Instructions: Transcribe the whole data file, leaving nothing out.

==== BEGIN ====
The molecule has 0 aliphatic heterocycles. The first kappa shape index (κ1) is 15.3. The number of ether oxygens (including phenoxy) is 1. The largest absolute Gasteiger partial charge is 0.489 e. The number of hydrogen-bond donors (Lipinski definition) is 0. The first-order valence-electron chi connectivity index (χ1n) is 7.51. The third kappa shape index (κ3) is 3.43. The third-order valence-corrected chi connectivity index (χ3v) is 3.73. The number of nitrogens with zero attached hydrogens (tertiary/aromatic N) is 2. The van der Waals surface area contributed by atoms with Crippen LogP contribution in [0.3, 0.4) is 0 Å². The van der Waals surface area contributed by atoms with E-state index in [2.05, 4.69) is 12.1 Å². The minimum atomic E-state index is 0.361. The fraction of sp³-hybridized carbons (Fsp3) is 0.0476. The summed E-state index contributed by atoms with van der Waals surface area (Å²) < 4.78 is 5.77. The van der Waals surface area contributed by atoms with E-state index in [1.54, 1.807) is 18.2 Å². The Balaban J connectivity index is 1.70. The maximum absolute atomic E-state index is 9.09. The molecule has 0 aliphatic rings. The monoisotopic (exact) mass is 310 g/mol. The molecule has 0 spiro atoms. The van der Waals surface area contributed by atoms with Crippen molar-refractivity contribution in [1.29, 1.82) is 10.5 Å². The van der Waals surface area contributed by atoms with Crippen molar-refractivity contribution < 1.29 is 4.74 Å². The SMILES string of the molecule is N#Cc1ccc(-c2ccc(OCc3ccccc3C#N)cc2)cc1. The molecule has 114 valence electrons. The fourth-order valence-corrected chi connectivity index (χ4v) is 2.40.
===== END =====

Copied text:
The molecule has 0 aliphatic heterocycles. The first kappa shape index (κ1) is 15.3. The number of ether oxygens (including phenoxy) is 1. The largest absolute Gasteiger partial charge is 0.489 e. The number of hydrogen-bond donors (Lipinski definition) is 0. The first-order valence-electron chi connectivity index (χ1n) is 7.51. The third kappa shape index (κ3) is 3.43. The third-order valence-corrected chi connectivity index (χ3v) is 3.73. The number of nitrogens with zero attached hydrogens (tertiary/aromatic N) is 2. The van der Waals surface area contributed by atoms with Crippen LogP contribution in [0.3, 0.4) is 0 Å². The van der Waals surface area contributed by atoms with E-state index in [2.05, 4.69) is 12.1 Å². The minimum atomic E-state index is 0.361. The fraction of sp³-hybridized carbons (Fsp3) is 0.0476. The summed E-state index contributed by atoms with van der Waals surface area (Å²) < 4.78 is 5.77. The van der Waals surface area contributed by atoms with E-state index in [1.54, 1.807) is 18.2 Å². The Balaban J connectivity index is 1.70. The maximum absolute atomic E-state index is 9.09. The molecule has 0 aliphatic rings. The monoisotopic (exact) mass is 310 g/mol. The molecule has 0 spiro atoms. The van der Waals surface area contributed by atoms with Crippen molar-refractivity contribution in [1.29, 1.82) is 10.5 Å². The van der Waals surface area contributed by atoms with Crippen molar-refractivity contribution < 1.29 is 4.74 Å². The SMILES string of the molecule is N#Cc1ccc(-c2ccc(OCc3ccccc3C#N)cc2)cc1. The molecule has 114 valence electrons. The fourth-order valence-corrected chi connectivity index (χ4v) is 2.40.